3D Printout

A 3D model of a complex anaplastology case, created in collaboration with the anaplastologist Jan De Cubber, is seen at the Belgian company Materialise, the biggest 3D printer in Europe, in Leuven January 24, 2013.  3D printing has already changed the game for manufacturing specialized products such as medical devices but the real revolution will come when designers start to rethink the shapes of objects. Materialise, a pioneer in the process, has a display of a foldable chair printed from one continuous piece of plastic - and made with the hinges already joined together, for example.
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( YVES HERMAN / REUTERS / March 6, 2013 )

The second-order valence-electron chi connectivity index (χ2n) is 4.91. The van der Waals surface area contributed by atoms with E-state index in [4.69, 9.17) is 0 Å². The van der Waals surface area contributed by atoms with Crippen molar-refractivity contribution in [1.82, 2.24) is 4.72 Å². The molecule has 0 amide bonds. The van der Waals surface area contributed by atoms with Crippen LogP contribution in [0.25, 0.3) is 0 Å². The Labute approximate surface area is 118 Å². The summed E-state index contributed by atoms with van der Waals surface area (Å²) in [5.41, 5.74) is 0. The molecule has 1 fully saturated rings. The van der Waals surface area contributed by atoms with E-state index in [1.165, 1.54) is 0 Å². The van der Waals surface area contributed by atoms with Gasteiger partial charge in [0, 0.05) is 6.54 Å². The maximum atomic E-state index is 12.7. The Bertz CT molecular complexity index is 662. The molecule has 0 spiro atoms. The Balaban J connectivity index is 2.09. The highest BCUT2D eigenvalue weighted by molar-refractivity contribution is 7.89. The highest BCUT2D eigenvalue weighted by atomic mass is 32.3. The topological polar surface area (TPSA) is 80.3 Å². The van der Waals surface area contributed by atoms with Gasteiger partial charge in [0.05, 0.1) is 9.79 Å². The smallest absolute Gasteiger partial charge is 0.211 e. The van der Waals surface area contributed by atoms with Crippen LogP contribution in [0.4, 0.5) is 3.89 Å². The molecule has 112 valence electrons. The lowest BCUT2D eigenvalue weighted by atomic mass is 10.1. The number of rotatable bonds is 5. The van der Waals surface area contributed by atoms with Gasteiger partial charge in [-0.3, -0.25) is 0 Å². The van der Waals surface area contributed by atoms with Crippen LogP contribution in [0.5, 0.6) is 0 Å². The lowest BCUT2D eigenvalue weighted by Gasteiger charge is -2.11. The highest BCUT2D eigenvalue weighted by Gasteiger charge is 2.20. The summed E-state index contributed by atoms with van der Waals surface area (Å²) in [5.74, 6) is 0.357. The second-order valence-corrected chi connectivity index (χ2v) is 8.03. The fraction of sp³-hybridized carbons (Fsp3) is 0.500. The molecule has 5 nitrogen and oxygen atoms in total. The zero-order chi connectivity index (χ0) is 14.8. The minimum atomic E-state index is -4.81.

A 3D model of a complex anaplastology case, created in collaboration with the anaplastologist Jan De Cubber, is seen at the Belgian company Materialise, the biggest 3D printer in Europe, in Leuven January 24, 2013. 3D printing has already changed the game for manufacturing specialized products such as medical devices but the real revolution will come when designers start to rethink the shapes of objects. Materialise, a pioneer in the process, has a display of a foldable chair printed from one continuous piece of plastic - and made with the hinges already joined together, for example.

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